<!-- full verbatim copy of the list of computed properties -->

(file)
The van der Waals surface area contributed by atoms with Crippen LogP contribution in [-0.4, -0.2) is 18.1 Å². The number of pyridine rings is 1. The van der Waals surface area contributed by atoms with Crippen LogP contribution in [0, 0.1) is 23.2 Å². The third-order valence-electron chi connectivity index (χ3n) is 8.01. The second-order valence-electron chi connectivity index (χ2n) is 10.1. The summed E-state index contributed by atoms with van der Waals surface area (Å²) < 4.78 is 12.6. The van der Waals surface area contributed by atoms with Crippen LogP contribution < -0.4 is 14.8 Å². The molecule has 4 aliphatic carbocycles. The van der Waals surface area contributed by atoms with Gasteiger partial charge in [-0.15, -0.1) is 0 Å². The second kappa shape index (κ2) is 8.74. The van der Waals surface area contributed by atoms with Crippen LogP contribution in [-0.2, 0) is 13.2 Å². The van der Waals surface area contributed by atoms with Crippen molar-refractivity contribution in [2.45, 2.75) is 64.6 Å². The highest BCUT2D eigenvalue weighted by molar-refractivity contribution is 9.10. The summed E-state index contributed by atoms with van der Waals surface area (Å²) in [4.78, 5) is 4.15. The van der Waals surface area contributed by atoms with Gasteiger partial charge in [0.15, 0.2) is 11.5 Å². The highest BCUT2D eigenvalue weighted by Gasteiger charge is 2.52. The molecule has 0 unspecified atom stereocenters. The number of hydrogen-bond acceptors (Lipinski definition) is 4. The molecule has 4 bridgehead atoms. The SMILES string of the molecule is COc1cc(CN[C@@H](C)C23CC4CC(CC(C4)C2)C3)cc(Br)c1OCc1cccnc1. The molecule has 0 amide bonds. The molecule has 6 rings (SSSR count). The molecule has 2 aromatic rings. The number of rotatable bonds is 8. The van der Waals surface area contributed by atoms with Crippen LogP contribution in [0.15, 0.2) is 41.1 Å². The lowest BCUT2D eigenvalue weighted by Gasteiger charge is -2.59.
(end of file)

The van der Waals surface area contributed by atoms with Crippen LogP contribution in [-0.4, -0.2) is 18.1 Å². The number of pyridine rings is 1. The van der Waals surface area contributed by atoms with Crippen LogP contribution in [0, 0.1) is 23.2 Å². The third-order valence-electron chi connectivity index (χ3n) is 8.01. The second-order valence-electron chi connectivity index (χ2n) is 10.1. The summed E-state index contributed by atoms with van der Waals surface area (Å²) < 4.78 is 12.6. The van der Waals surface area contributed by atoms with Crippen LogP contribution < -0.4 is 14.8 Å². The molecule has 4 aliphatic carbocycles. The van der Waals surface area contributed by atoms with Gasteiger partial charge in [-0.15, -0.1) is 0 Å². The second kappa shape index (κ2) is 8.74. The van der Waals surface area contributed by atoms with Crippen LogP contribution in [-0.2, 0) is 13.2 Å². The van der Waals surface area contributed by atoms with Crippen molar-refractivity contribution in [2.45, 2.75) is 64.6 Å². The highest BCUT2D eigenvalue weighted by molar-refractivity contribution is 9.10. The summed E-state index contributed by atoms with van der Waals surface area (Å²) in [4.78, 5) is 4.15. The van der Waals surface area contributed by atoms with Gasteiger partial charge in [0.15, 0.2) is 11.5 Å². The highest BCUT2D eigenvalue weighted by Gasteiger charge is 2.52. The molecule has 0 unspecified atom stereocenters. The number of hydrogen-bond acceptors (Lipinski definition) is 4. The molecule has 4 bridgehead atoms. The SMILES string of the molecule is COc1cc(CN[C@@H](C)C23CC4CC(CC(C4)C2)C3)cc(Br)c1OCc1cccnc1. The molecule has 0 amide bonds. The molecule has 6 rings (SSSR count). The molecule has 2 aromatic rings. The number of rotatable bonds is 8. The van der Waals surface area contributed by atoms with Crippen LogP contribution in [0.15, 0.2) is 41.1 Å². The lowest BCUT2D eigenvalue weighted by Gasteiger charge is -2.59.